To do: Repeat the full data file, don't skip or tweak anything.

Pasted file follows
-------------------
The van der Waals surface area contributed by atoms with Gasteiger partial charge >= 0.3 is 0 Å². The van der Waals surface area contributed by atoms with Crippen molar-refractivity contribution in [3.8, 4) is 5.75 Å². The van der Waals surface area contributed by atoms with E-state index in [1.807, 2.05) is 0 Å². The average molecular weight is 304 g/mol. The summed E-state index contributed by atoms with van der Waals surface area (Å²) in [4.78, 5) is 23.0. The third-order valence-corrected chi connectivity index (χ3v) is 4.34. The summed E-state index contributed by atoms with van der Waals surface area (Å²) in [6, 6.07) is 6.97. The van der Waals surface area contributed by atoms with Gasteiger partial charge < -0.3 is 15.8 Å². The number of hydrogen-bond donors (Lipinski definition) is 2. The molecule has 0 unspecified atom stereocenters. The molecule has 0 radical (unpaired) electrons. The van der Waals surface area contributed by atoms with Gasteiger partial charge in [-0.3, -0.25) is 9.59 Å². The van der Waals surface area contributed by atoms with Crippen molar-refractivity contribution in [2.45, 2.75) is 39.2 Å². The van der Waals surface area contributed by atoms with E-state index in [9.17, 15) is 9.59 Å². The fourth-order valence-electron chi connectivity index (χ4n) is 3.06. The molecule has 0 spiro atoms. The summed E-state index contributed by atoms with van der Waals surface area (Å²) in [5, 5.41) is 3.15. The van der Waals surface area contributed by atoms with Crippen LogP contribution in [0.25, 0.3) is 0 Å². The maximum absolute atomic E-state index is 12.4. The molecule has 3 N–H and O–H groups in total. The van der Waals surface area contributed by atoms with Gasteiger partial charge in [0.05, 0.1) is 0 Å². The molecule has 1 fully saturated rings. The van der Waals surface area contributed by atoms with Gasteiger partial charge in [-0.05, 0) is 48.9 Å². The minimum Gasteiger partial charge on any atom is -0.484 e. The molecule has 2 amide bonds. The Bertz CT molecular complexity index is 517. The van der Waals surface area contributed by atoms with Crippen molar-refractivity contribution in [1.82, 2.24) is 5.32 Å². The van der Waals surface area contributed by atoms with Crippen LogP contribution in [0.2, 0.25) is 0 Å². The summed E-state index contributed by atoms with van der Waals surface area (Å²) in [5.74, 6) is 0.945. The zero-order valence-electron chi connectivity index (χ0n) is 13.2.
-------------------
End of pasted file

The van der Waals surface area contributed by atoms with Gasteiger partial charge >= 0.3 is 0 Å². The van der Waals surface area contributed by atoms with Crippen molar-refractivity contribution in [3.8, 4) is 5.75 Å². The van der Waals surface area contributed by atoms with E-state index in [1.807, 2.05) is 0 Å². The average molecular weight is 304 g/mol. The summed E-state index contributed by atoms with van der Waals surface area (Å²) in [4.78, 5) is 23.0. The third-order valence-corrected chi connectivity index (χ3v) is 4.34. The summed E-state index contributed by atoms with van der Waals surface area (Å²) in [6, 6.07) is 6.97. The van der Waals surface area contributed by atoms with Gasteiger partial charge < -0.3 is 15.8 Å². The number of hydrogen-bond donors (Lipinski definition) is 2. The molecule has 0 unspecified atom stereocenters. The molecule has 0 radical (unpaired) electrons. The van der Waals surface area contributed by atoms with Gasteiger partial charge in [-0.3, -0.25) is 9.59 Å². The van der Waals surface area contributed by atoms with Crippen molar-refractivity contribution in [2.45, 2.75) is 39.2 Å². The van der Waals surface area contributed by atoms with E-state index in [9.17, 15) is 9.59 Å². The fourth-order valence-electron chi connectivity index (χ4n) is 3.06. The molecule has 0 spiro atoms. The summed E-state index contributed by atoms with van der Waals surface area (Å²) in [5, 5.41) is 3.15. The van der Waals surface area contributed by atoms with Crippen LogP contribution in [0.25, 0.3) is 0 Å². The maximum absolute atomic E-state index is 12.4. The molecule has 3 N–H and O–H groups in total. The van der Waals surface area contributed by atoms with Gasteiger partial charge in [0.05, 0.1) is 0 Å². The molecule has 1 fully saturated rings. The van der Waals surface area contributed by atoms with Gasteiger partial charge in [-0.05, 0) is 48.9 Å². The minimum Gasteiger partial charge on any atom is -0.484 e. The molecule has 2 amide bonds. The Bertz CT molecular complexity index is 517. The van der Waals surface area contributed by atoms with Crippen molar-refractivity contribution in [1.82, 2.24) is 5.32 Å². The van der Waals surface area contributed by atoms with Crippen LogP contribution in [0.2, 0.25) is 0 Å². The summed E-state index contributed by atoms with van der Waals surface area (Å²) in [5.74, 6) is 0.945. The zero-order valence-electron chi connectivity index (χ0n) is 13.2.